A little while back, I was given a 1984 Acorn Electron by a friend – it had just been pulled out of his parents’ loft, so as you could imagine, it was in pretty rough shape. I’ve owned a few Electrons now, and they’re fun to work on, so I decided to fix it up.
As you can see, the Electron was in pretty rough shape – however, it appeared to be complete and didn’t have any visible damage, so was a good candidate for restoration.
It was so mucky with loft crud that I decided to give it a quick clean before I’d dare to even touch it. Then, I decided to pull it apart and check the voltages on the internal power supply before trying to power it up, to avoid the possibility of damage.
The Electron appeared to be a bog-standard Issue 4, nothing special here. From this side, the board doesn’t appear to have had any previous rework.
I immediately found a problem that would prevent the computer from working – the power socket was very loose, and wiggled around significantly.
All three solder joints on the power socket were so dry and cracked that the socket was barely held onto the PCB, so there was no way that power would reliably transfer from the external PSU to the internal PSU – this was probably due to a combination of poor quality solder from the factory, and heavy use.
I pulled out the original DC jack, and replaced it with a new one – I usually do this when restoring a computer, as the originals tend to get tarnished and loose. I made sure to put plenty of solder on the new jack, and I resoldered all the joints on the board.
I also pulled the mainboard, so I could check for any potential problems before attempting power-on. It turned out that the board had, in fact, seen rework in the past – there was a lot of flux residue underneath the 6502 CPU and the ULA, which would not have been there from the factory. All the work looked OK apart from the flux remnants, so I cleaned off the underside of the board with IPA, and cleaned the top of the board with compressed air and an anti-static brush, to remove any dirt and dust.
I also resoldered the joints on the power header, cleaned both sides of the edge connector using a white eraser, and cleaned all of the ports using contact cleaner.
I reassembled the computer in preparation for testing with a suitable power supply.
The original Electron PSU is a simple mains transformer with an 18 Vac output, but these are difficult to find – however, due to the design of the internal power supply board, it is possible to power it from a DC supply instead if necessary.
The Electron power supply board has AC rectification (via a full-wave bridge rectifier), smoothing capacitors, and DC regulation (via a 7805 linear regulator) – as such, if you feed DC into the power supply board, only half of the bridge rectifier will be used. This side will run marginally hotter, but that shouldn’t matter too much in practice. It won’t even matter what polarity the DC supply is (centre-negative or centre-positive) – this will just determine which side of the bridge rectifier gets used.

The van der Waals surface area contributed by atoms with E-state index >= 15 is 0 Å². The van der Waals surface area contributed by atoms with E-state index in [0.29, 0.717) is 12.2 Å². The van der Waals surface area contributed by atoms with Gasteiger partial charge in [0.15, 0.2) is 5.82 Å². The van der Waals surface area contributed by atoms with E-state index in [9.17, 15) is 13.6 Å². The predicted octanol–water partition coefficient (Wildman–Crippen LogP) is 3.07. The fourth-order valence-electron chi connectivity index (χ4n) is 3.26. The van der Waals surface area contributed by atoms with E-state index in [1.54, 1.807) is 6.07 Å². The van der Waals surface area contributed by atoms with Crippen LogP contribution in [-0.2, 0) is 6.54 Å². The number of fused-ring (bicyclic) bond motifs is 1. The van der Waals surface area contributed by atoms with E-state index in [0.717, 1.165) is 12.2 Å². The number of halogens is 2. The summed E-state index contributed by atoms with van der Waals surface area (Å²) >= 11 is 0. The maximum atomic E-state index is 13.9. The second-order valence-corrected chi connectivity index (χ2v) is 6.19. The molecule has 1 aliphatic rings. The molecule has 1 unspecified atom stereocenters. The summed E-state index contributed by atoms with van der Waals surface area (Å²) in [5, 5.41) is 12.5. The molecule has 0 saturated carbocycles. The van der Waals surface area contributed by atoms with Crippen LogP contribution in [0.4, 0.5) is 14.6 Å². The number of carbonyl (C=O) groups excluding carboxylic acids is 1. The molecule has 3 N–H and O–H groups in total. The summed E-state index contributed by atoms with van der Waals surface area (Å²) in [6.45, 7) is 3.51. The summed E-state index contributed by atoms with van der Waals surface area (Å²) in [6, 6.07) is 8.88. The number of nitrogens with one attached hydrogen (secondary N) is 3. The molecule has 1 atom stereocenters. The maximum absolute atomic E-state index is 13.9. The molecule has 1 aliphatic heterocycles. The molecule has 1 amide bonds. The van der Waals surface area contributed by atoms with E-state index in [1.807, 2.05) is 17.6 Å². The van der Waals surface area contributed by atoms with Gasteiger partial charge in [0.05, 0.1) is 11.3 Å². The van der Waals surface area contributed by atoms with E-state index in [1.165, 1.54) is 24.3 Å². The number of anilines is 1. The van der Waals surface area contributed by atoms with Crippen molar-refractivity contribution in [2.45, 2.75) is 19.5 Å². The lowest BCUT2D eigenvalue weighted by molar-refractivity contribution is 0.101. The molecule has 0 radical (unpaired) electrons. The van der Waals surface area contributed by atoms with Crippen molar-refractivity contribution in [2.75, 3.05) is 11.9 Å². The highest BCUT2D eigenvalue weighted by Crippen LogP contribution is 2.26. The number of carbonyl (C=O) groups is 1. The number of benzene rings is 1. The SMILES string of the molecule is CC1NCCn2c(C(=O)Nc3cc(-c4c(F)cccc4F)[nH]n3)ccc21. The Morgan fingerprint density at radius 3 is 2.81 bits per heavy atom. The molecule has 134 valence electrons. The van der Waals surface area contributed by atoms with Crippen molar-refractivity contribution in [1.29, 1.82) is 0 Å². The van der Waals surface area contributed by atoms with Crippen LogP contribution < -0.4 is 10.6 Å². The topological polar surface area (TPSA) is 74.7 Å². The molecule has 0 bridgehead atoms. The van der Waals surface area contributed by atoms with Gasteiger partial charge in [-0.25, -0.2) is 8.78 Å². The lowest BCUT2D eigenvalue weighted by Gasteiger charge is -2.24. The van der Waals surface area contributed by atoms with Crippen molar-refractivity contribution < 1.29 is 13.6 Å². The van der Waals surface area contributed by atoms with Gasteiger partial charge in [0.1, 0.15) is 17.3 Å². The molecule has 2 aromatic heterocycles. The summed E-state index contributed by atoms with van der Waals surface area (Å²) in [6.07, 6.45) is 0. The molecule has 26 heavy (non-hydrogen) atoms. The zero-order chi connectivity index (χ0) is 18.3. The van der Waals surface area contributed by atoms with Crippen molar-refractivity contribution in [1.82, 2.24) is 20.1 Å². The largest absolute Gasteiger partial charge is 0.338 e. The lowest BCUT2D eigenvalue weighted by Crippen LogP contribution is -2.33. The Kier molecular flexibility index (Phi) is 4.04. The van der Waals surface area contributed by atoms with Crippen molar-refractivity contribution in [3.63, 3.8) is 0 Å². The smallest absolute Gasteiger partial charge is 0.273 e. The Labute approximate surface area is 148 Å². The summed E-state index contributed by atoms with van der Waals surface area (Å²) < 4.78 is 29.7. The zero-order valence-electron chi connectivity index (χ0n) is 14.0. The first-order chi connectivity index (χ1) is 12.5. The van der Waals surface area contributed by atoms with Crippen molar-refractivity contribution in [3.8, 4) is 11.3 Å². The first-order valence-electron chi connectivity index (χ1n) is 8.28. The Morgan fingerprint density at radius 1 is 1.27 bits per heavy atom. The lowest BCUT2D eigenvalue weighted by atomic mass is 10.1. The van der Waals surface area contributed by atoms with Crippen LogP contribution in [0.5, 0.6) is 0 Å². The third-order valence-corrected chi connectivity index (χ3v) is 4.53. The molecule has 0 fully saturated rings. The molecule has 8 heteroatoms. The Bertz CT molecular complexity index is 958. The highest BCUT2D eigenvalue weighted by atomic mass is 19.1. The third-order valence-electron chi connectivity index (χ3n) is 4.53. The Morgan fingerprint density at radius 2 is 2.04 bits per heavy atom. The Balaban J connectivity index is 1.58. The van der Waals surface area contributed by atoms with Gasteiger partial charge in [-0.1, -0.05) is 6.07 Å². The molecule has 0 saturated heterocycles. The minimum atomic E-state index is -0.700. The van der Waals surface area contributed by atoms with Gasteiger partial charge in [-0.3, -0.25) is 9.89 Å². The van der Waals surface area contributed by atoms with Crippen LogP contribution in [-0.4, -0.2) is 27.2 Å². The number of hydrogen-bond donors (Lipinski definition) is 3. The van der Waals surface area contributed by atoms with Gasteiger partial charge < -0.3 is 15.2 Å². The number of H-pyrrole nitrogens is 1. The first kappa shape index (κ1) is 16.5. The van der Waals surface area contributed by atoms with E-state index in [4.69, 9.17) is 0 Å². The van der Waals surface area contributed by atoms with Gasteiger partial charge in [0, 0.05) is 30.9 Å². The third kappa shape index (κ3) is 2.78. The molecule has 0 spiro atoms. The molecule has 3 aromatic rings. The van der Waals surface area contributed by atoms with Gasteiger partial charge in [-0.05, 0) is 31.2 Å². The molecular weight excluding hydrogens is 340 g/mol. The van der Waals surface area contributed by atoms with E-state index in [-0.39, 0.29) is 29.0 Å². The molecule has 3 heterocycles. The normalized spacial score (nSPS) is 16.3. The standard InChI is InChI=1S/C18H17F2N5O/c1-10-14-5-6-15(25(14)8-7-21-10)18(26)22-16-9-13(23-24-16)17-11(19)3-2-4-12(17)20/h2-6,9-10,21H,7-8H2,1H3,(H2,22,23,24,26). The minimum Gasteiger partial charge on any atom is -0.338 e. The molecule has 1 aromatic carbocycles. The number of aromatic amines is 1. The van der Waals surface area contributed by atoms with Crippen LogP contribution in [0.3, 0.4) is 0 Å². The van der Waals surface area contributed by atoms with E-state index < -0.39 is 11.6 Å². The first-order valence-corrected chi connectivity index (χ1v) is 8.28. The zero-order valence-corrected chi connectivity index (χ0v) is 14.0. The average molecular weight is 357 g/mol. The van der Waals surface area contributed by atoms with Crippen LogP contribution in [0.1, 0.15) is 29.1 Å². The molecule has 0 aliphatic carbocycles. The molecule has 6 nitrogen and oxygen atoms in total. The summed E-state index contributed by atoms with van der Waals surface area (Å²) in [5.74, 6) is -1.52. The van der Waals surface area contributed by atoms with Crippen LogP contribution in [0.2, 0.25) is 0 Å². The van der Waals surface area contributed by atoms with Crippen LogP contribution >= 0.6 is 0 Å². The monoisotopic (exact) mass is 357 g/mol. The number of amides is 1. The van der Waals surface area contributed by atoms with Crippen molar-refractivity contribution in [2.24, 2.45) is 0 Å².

An 18 Vdc PSU with a 2.1mm DC jack would be optimal (as this matches the voltage of the original AC PSU), but if you’re not using any expansions it’s possible to use a 9 Vdc PSU instead, either a modern regulated one or an older unregulated one (i.e. a ZX Spectrum PSU). The 7805 regulator can handle a DC input ranging from 7 Vdc to 25 Vdc, but it will run hotter at higher voltages.
I’m not sure whether powering an Electron via DC would be compatible with all expansions, as the AC input is fed out through the expansion connector, so it would depend on how the AC voltage gets used by a specific expansion.
I powered the Electron up for the first time, hooked up to my TV using an RGB SCART video cable – the power LED came on and the computer gave a normal start-up beep, but nothing was displayed on-screen (no signal). That’s weird.
I switched over to the composite video output and tried again – this time, the Electron seemed to boot up correctly, and displayed video as expected.
If the composite video output worked, that meant that the RGB signals were being correctly generated by the ULA. I checked the continuity of all signals to the RGB video connector against the schematic, and they all seemed OK; I checked that LK3 was set to GND to make sure that CSYNC was being generated correctly, and it seemed OK; I checked the CSYNC output signal from the ULA, and it seemed OK.
Then, I noticed that the RGB SYNC signal is generated by pin 11 of U14 (74LS86). I checked this pin using my logic probe, and the signal was constantly low – this meant that the attached screen would never display video, and that U14 was likely faulty. I removed U14 using my desoldering station and tested it using my MiniPro TL866II – sure enough, gates 2 and 4 of the IC had failed. I installed a socket and replaced U14, then tested the machine again, and the RGB video output now worked perfectly.
I noticed that a couple of the keyswitches were a bit unreliable – I pulled all the keys from the keyboard (a simple job using my keycap puller, as there aren’t any springs underneath the keys like there are on many computers), then sprayed some contact cleaner into the top of the offending switches, then worked them up and down several times, which seemed to clear up the problem. I also removed the keyboard from the upper case, and gave it and all of the keycaps a thorough clean.
Then, it was time for some testing.
Finally, I gave the whole case a thorough clean using Cillit Bang – I use a microfibre cloth for non-patterned plastic, and a toothbrush to get into all the nooks and crannies on patterned plastic. After rinsing the case off and reassembling the computer, it came up really well – it was unrecognisable in comparison to how it was before.
I also installed a new set of rubber feet, as one was missing and the others were sticky.
And with that, the restoration was complete!